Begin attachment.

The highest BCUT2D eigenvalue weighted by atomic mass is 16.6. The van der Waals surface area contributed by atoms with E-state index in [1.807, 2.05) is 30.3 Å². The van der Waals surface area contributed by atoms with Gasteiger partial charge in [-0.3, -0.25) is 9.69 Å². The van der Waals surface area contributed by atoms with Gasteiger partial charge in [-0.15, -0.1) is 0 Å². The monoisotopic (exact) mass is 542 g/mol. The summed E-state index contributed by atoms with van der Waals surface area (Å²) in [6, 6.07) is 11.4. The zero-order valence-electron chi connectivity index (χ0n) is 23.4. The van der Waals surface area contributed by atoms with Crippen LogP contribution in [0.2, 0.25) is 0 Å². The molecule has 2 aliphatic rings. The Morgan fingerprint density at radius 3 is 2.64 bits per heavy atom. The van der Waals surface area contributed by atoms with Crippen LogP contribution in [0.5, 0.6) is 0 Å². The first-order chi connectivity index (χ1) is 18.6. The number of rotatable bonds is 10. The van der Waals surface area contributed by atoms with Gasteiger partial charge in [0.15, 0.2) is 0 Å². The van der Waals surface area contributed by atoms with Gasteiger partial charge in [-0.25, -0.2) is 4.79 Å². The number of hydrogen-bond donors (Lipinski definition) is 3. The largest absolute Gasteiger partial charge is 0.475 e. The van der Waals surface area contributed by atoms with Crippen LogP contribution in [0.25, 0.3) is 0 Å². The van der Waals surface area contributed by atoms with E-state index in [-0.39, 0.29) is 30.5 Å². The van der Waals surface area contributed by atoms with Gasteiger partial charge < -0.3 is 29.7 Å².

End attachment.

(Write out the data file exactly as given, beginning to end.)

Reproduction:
The highest BCUT2D eigenvalue weighted by atomic mass is 16.6. The van der Waals surface area contributed by atoms with E-state index in [1.807, 2.05) is 30.3 Å². The van der Waals surface area contributed by atoms with Gasteiger partial charge in [-0.3, -0.25) is 9.69 Å². The van der Waals surface area contributed by atoms with Gasteiger partial charge in [-0.15, -0.1) is 0 Å². The monoisotopic (exact) mass is 542 g/mol. The summed E-state index contributed by atoms with van der Waals surface area (Å²) in [6, 6.07) is 11.4. The zero-order valence-electron chi connectivity index (χ0n) is 23.4. The van der Waals surface area contributed by atoms with Crippen LogP contribution in [0.2, 0.25) is 0 Å². The molecule has 2 aliphatic rings. The Morgan fingerprint density at radius 3 is 2.64 bits per heavy atom. The van der Waals surface area contributed by atoms with Crippen LogP contribution in [0.5, 0.6) is 0 Å². The first-order chi connectivity index (χ1) is 18.6. The number of rotatable bonds is 10. The van der Waals surface area contributed by atoms with Gasteiger partial charge in [0.15, 0.2) is 0 Å². The van der Waals surface area contributed by atoms with Gasteiger partial charge in [-0.25, -0.2) is 4.79 Å². The number of hydrogen-bond donors (Lipinski definition) is 3. The largest absolute Gasteiger partial charge is 0.475 e. The van der Waals surface area contributed by atoms with Crippen LogP contribution in [0.25, 0.3) is 0 Å². The van der Waals surface area contributed by atoms with E-state index in [-0.39, 0.29) is 30.5 Å². The van der Waals surface area contributed by atoms with Gasteiger partial charge < -0.3 is 29.7 Å².